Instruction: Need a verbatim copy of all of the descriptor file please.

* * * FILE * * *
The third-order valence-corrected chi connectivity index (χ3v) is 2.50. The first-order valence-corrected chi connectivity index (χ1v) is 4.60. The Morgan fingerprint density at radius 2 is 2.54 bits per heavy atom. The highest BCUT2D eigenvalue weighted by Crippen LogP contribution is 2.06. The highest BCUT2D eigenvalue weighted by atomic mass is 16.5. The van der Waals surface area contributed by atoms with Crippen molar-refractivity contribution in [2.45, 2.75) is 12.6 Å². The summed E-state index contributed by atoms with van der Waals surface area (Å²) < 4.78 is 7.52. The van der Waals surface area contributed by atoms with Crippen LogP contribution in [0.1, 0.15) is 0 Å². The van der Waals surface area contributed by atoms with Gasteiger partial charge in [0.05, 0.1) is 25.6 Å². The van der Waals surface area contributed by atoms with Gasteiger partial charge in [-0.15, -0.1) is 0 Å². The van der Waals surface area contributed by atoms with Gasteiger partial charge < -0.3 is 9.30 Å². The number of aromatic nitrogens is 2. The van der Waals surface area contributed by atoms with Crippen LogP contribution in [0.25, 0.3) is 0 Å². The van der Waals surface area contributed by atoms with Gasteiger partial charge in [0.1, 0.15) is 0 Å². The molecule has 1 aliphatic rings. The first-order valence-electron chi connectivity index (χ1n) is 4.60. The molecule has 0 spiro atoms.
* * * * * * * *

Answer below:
The third-order valence-corrected chi connectivity index (χ3v) is 2.50. The first-order valence-corrected chi connectivity index (χ1v) is 4.60. The Morgan fingerprint density at radius 2 is 2.54 bits per heavy atom. The highest BCUT2D eigenvalue weighted by Crippen LogP contribution is 2.06. The highest BCUT2D eigenvalue weighted by atomic mass is 16.5. The van der Waals surface area contributed by atoms with Crippen molar-refractivity contribution in [2.45, 2.75) is 12.6 Å². The summed E-state index contributed by atoms with van der Waals surface area (Å²) < 4.78 is 7.52. The van der Waals surface area contributed by atoms with Crippen LogP contribution in [0.1, 0.15) is 0 Å². The van der Waals surface area contributed by atoms with Gasteiger partial charge in [0.05, 0.1) is 25.6 Å². The van der Waals surface area contributed by atoms with Gasteiger partial charge in [-0.15, -0.1) is 0 Å². The van der Waals surface area contributed by atoms with Gasteiger partial charge < -0.3 is 9.30 Å². The number of aromatic nitrogens is 2. The van der Waals surface area contributed by atoms with Crippen LogP contribution in [0.25, 0.3) is 0 Å². The van der Waals surface area contributed by atoms with Gasteiger partial charge in [0.1, 0.15) is 0 Å². The molecule has 1 aliphatic rings. The first-order valence-electron chi connectivity index (χ1n) is 4.60. The molecule has 0 spiro atoms.